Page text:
Written 1903 - 1911. Only very early notes were written in 1903 in New York; basically the novel was rewritten and rewritten in Europe.
The Making of Americans: Parts 1 & 2 (5:38), recorded in New York, Winter 1934-35
Written in Paris, early 1911
Matisse (2:47), New York, Recorded in New York, Winter 1934-35
A Valentine to Sherwood Anderson
Written in Paris, 1922
A Valentine to Sherwood Anderson (3:46), Recorded in New York, Winter 1934-35
If I Told Him: A Completed Portrait of Picasso: Text
Written late Aug. 1923 in Nice / Antibes, where S & T went to see Picasso. Picasso returned to Paris early September, but Stein, working steadily, stayed on for 3 full months, far longer than her usual, short visits.
If I Told Him: A Completed Portrait of Picasso (3:42), recorded in New York, Winter 1934-35
The Fifteenth Of November . . . T. S. Eliot
Written Paris, fall 1924, perhaps upon Eliot's visit to rue de Fleurus.
Portrait of Christian Bérard
Written December 1928 in Paris, in appreciation of Bérard's portrait of Stein that was to become the frontispiece of the first 100 signed copies of DIX PORTRAITS.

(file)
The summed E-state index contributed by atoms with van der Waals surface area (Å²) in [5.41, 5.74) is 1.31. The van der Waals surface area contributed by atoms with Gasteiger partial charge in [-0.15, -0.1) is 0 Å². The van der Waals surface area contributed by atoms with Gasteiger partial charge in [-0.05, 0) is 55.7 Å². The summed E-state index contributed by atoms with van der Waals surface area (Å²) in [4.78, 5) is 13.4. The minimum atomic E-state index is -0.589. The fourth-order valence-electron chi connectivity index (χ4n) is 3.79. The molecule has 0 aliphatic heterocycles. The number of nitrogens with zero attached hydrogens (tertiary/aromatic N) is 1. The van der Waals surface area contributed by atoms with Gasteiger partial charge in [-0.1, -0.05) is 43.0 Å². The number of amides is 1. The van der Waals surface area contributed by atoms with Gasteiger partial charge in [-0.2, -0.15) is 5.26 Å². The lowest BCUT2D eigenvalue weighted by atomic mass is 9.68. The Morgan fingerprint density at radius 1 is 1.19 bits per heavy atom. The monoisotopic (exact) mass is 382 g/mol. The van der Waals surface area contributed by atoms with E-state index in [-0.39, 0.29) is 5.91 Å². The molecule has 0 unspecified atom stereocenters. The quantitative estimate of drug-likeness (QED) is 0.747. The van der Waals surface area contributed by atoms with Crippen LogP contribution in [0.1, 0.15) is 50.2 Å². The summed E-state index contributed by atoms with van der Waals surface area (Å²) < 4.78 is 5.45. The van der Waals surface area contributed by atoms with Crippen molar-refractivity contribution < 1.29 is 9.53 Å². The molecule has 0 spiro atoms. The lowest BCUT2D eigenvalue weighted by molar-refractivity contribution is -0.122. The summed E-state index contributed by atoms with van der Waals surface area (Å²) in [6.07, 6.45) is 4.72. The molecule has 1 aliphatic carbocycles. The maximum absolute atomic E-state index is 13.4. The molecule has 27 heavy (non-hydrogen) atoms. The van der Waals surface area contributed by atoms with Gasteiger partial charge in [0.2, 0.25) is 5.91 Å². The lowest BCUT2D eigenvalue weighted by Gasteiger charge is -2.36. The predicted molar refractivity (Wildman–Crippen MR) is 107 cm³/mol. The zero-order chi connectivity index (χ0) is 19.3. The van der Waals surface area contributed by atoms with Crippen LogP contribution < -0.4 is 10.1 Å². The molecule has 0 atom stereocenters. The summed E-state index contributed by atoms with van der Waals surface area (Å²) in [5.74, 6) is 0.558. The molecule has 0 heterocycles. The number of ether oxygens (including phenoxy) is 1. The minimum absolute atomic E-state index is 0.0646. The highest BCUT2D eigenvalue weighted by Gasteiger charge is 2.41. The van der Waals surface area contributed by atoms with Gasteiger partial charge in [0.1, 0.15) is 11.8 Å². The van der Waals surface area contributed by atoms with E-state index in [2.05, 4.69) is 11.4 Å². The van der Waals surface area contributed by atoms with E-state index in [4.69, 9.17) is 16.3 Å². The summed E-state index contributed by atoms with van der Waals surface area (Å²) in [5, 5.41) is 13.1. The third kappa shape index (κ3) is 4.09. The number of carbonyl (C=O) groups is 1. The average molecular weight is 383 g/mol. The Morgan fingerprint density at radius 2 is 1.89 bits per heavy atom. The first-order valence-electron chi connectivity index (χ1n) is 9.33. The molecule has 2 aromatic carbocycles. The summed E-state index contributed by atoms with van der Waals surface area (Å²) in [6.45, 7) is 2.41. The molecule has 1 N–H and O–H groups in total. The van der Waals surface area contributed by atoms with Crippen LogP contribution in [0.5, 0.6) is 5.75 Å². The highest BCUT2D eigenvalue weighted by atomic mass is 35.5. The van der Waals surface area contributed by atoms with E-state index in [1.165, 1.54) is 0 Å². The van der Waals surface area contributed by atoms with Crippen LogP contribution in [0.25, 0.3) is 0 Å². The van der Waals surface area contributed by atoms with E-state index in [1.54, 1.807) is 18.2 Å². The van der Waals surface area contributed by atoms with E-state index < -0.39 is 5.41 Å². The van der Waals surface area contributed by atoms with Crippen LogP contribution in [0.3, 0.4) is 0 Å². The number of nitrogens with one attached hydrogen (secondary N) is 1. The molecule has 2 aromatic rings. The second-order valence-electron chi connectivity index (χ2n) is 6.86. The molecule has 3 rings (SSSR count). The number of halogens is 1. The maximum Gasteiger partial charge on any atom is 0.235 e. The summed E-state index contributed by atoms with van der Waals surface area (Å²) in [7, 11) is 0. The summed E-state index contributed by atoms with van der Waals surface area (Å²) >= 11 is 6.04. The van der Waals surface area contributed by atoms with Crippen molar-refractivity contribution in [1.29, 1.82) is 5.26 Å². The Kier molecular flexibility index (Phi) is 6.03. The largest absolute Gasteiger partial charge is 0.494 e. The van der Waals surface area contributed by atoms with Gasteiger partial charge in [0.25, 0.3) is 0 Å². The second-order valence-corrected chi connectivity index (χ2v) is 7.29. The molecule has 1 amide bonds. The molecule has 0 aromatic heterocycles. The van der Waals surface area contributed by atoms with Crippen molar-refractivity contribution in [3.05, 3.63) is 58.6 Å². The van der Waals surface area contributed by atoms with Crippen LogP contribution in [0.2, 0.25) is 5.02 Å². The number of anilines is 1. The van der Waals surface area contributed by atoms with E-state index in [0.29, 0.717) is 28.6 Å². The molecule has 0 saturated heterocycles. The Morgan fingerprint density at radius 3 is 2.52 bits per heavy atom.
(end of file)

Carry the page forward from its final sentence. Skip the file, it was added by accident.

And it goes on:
Portrait of Christian Bérard (0:49)
Madame Recamier. An Opera.
Written in Biligmin, September 1930. Only a very short excerpt of this long text is included in the record. perhaps for lack of (recording) space. It's unfortunate, for this short excerpt in no way represents the libretto.
Madame Recamier: An Opera (3:25), Recorded in New York, Winter 1934-35
How She Bowed To Her Brother
Written in Paris, late 1931. Title used here (with "How") is in ms and in opening sentence; other publications leave out the "how."
How She Bowed To Her Brother (2:18)
Interview 1934 (1:19).
Probably the Interview at the Algonquin Hotel, November 1934, upon Stein's arrival.
Marian Seldes Reads Gertrude Stein
- from The Making of Americans
- from Lectures in America
Liner notes for Marian Seldes Reading Gertrude Stein [PDF]
If I Told Him A Completed Portrait of Picasso
From 1906 on, Picasso was the great artist and the great friend in Stein's life. His portrait of her and hers of him joined his art to hers and hers to his as both were also joined in friendship. "Portraits and prayers," the phrase first used in An Elucidation, speaks of the juncture of the visual and verbal, painting and writing, Picasso and Stein.